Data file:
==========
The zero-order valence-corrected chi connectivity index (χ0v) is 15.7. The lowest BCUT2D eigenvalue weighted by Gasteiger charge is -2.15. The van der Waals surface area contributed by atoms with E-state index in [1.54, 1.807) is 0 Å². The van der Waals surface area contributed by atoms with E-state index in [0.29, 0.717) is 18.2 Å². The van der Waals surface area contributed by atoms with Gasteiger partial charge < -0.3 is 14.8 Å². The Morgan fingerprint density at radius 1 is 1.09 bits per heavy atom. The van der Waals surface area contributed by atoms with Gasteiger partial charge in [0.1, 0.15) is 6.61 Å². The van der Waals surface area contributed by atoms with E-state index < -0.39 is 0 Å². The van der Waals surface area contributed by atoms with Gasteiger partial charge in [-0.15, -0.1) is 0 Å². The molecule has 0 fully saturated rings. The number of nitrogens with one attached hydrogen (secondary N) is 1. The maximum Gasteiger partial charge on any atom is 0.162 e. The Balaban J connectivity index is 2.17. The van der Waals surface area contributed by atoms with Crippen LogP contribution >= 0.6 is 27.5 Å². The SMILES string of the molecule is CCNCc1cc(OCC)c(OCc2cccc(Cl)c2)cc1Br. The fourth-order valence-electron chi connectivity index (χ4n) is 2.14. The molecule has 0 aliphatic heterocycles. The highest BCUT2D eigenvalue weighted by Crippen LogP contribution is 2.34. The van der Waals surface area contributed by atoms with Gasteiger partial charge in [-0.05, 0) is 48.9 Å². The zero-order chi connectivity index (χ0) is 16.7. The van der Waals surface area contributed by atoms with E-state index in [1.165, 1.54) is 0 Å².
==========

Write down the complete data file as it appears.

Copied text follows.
The zero-order valence-corrected chi connectivity index (χ0v) is 15.7. The lowest BCUT2D eigenvalue weighted by Gasteiger charge is -2.15. The van der Waals surface area contributed by atoms with E-state index in [1.54, 1.807) is 0 Å². The van der Waals surface area contributed by atoms with E-state index in [0.29, 0.717) is 18.2 Å². The van der Waals surface area contributed by atoms with Gasteiger partial charge < -0.3 is 14.8 Å². The Morgan fingerprint density at radius 1 is 1.09 bits per heavy atom. The van der Waals surface area contributed by atoms with Gasteiger partial charge in [0.1, 0.15) is 6.61 Å². The van der Waals surface area contributed by atoms with E-state index < -0.39 is 0 Å². The van der Waals surface area contributed by atoms with Gasteiger partial charge in [-0.15, -0.1) is 0 Å². The molecule has 0 fully saturated rings. The number of nitrogens with one attached hydrogen (secondary N) is 1. The maximum Gasteiger partial charge on any atom is 0.162 e. The Balaban J connectivity index is 2.17. The van der Waals surface area contributed by atoms with Crippen LogP contribution >= 0.6 is 27.5 Å². The SMILES string of the molecule is CCNCc1cc(OCC)c(OCc2cccc(Cl)c2)cc1Br. The fourth-order valence-electron chi connectivity index (χ4n) is 2.14. The molecule has 0 aliphatic heterocycles. The highest BCUT2D eigenvalue weighted by Crippen LogP contribution is 2.34. The van der Waals surface area contributed by atoms with Gasteiger partial charge in [-0.05, 0) is 48.9 Å². The zero-order chi connectivity index (χ0) is 16.7. The van der Waals surface area contributed by atoms with E-state index in [1.165, 1.54) is 0 Å².